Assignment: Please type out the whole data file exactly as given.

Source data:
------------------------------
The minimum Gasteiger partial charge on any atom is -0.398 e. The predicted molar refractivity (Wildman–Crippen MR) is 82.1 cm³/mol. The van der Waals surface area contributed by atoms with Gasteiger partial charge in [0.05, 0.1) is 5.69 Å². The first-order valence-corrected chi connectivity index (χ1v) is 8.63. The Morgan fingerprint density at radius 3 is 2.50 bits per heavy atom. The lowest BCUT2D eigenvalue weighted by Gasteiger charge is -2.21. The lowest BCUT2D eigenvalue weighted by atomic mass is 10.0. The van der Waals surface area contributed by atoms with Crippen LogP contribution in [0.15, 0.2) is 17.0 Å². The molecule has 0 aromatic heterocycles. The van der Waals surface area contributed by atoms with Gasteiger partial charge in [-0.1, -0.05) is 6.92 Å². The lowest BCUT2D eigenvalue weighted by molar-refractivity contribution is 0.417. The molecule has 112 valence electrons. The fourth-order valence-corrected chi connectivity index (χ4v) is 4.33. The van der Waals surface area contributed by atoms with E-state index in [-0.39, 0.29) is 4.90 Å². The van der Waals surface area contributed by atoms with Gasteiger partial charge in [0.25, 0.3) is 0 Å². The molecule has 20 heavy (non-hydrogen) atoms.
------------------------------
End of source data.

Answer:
The minimum Gasteiger partial charge on any atom is -0.398 e. The predicted molar refractivity (Wildman–Crippen MR) is 82.1 cm³/mol. The van der Waals surface area contributed by atoms with Gasteiger partial charge in [0.05, 0.1) is 5.69 Å². The first-order valence-corrected chi connectivity index (χ1v) is 8.63. The Morgan fingerprint density at radius 3 is 2.50 bits per heavy atom. The lowest BCUT2D eigenvalue weighted by Gasteiger charge is -2.21. The lowest BCUT2D eigenvalue weighted by atomic mass is 10.0. The van der Waals surface area contributed by atoms with Crippen LogP contribution in [0.15, 0.2) is 17.0 Å². The molecule has 0 aromatic heterocycles. The van der Waals surface area contributed by atoms with Gasteiger partial charge in [-0.1, -0.05) is 6.92 Å². The lowest BCUT2D eigenvalue weighted by molar-refractivity contribution is 0.417. The molecule has 112 valence electrons. The fourth-order valence-corrected chi connectivity index (χ4v) is 4.33. The van der Waals surface area contributed by atoms with E-state index in [-0.39, 0.29) is 4.90 Å². The van der Waals surface area contributed by atoms with Gasteiger partial charge in [0.25, 0.3) is 0 Å². The molecule has 20 heavy (non-hydrogen) atoms.